You’ve been living inside your body for, well … your entire life.
As you’ve gotten older, you’ve developed a sixth sense about what your body tells you. You know when a cold is coming on, when your digestive system isn’t happy about something you’ve eaten and when you should probably skip another turn on the swing set.
You’ve learned to listen to that inner voice in your body. That’s an important skill.
And you should use that skill when you or a member of your family has an illness or injury and asks, “Should I go to the Emergency Department?”
Here are some examples from Charles Emerman, MD, chair of MetroHealth’s Department of Emergency Medicine, of when that inner voice should be telling you that something’s seriously wrong and that you need to visit the Emergency Department:
- Any difficulty breathing.
- A sudden severe headache, the absolute worst headache of your life.
- Chest pain, heavy pressure in the chest, especially with nausea or shortness of breath.
- A baby less than 3 months old with a fever of 100.4 degrees or higher.
- A deep cut that won’t stop bleeding.
- Abdominal pain that doubles you over and lasts for more than an hour.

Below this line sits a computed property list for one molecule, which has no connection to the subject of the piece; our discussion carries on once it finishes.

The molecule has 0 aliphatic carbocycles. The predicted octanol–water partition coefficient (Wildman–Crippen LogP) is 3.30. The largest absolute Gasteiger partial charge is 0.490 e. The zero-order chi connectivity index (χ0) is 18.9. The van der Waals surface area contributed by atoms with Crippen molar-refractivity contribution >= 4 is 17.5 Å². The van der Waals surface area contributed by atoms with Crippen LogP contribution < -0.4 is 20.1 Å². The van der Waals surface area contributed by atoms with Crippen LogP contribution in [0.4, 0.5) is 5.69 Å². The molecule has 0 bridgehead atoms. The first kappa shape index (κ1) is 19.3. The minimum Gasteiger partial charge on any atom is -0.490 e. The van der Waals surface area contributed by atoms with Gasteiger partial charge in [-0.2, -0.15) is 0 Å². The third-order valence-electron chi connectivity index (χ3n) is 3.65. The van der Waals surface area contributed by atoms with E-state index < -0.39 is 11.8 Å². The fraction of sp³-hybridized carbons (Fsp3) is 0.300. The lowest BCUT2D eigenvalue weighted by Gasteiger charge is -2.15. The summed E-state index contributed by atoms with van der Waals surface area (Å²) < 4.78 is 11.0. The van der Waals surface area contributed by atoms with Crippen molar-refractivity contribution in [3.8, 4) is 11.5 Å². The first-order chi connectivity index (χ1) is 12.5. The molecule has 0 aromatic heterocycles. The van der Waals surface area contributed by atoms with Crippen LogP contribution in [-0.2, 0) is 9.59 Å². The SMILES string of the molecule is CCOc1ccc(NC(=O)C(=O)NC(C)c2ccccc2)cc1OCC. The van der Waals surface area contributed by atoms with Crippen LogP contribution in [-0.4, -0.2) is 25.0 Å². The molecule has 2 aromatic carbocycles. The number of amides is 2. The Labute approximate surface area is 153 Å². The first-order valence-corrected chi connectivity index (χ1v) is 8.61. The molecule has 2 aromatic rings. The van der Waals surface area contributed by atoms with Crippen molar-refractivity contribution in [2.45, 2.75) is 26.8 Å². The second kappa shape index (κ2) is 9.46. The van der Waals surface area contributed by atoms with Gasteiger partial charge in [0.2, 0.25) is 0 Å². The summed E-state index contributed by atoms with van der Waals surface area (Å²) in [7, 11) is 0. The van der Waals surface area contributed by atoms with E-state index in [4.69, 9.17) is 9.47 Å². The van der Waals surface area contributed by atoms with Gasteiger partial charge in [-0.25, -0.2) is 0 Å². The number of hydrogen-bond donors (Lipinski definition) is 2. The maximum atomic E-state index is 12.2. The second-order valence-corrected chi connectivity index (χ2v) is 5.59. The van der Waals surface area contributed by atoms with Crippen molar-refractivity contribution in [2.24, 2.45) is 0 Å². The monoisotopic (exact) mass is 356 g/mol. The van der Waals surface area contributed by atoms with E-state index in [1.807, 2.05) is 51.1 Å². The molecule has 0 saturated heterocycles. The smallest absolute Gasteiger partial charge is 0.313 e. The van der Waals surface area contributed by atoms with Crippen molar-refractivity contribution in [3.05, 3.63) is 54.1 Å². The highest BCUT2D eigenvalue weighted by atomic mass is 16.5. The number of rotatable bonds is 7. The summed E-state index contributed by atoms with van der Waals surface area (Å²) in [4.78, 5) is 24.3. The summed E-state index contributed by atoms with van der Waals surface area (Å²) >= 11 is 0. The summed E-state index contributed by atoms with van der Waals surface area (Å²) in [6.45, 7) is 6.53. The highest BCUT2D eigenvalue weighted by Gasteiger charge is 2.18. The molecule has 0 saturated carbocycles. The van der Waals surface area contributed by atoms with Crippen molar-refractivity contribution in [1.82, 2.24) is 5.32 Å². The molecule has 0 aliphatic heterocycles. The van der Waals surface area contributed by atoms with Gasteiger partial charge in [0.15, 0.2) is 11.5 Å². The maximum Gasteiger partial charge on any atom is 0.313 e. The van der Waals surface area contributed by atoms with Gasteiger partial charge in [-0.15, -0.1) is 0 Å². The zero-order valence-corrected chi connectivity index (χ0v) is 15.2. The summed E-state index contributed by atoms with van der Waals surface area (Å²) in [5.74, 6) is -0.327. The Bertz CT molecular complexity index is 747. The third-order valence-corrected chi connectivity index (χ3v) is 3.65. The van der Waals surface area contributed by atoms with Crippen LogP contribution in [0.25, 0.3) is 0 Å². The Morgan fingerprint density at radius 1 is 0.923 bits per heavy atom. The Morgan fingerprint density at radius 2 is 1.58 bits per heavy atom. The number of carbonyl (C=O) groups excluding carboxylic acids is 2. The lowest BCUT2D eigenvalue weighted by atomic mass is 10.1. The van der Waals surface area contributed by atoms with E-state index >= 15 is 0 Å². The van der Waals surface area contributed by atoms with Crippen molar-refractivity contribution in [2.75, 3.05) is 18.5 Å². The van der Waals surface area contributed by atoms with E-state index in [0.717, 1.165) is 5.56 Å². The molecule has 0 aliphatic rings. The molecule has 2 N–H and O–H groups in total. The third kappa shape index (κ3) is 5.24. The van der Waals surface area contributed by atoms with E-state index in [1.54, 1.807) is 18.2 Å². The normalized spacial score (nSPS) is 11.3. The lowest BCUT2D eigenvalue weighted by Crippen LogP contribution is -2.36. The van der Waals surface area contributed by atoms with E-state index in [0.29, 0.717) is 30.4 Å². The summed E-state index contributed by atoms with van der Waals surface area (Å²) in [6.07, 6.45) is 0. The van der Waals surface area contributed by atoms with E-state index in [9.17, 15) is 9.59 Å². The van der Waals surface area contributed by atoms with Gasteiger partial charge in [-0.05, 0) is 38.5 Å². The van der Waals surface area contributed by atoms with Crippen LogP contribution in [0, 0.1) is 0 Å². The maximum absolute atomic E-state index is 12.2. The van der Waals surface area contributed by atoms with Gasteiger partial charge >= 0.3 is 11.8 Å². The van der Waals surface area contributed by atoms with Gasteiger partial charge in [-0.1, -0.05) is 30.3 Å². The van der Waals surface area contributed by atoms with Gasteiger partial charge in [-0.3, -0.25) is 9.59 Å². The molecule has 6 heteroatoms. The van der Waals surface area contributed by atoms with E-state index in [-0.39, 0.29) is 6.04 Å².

- Sudden difficulty speaking or understanding speech.
- A broken bone.
- Sudden weakness, numbness, clumsiness, fainting or loss of vision.
- A head injury that causes loss of consciousness or vomiting.
- Persistent and severe vomiting or diarrhea (more than six hours).
- A serious burn that blisters or a deep burn that causes a loss of sensation.
Some people may try to fight that inner voice and say they don’t want to “be a burden” or “a bother” to anyone. Listen to your instinct. If something doesn’t feel right, if something seems more serious than the usual illness or injury, call 911 or rush to the closest Emergency Department.
A serious illness and injury doesn’t mean you have to head downtown. MetroHealth now offers our leading emergency care at four Emergency Departments in Cuyahoga County: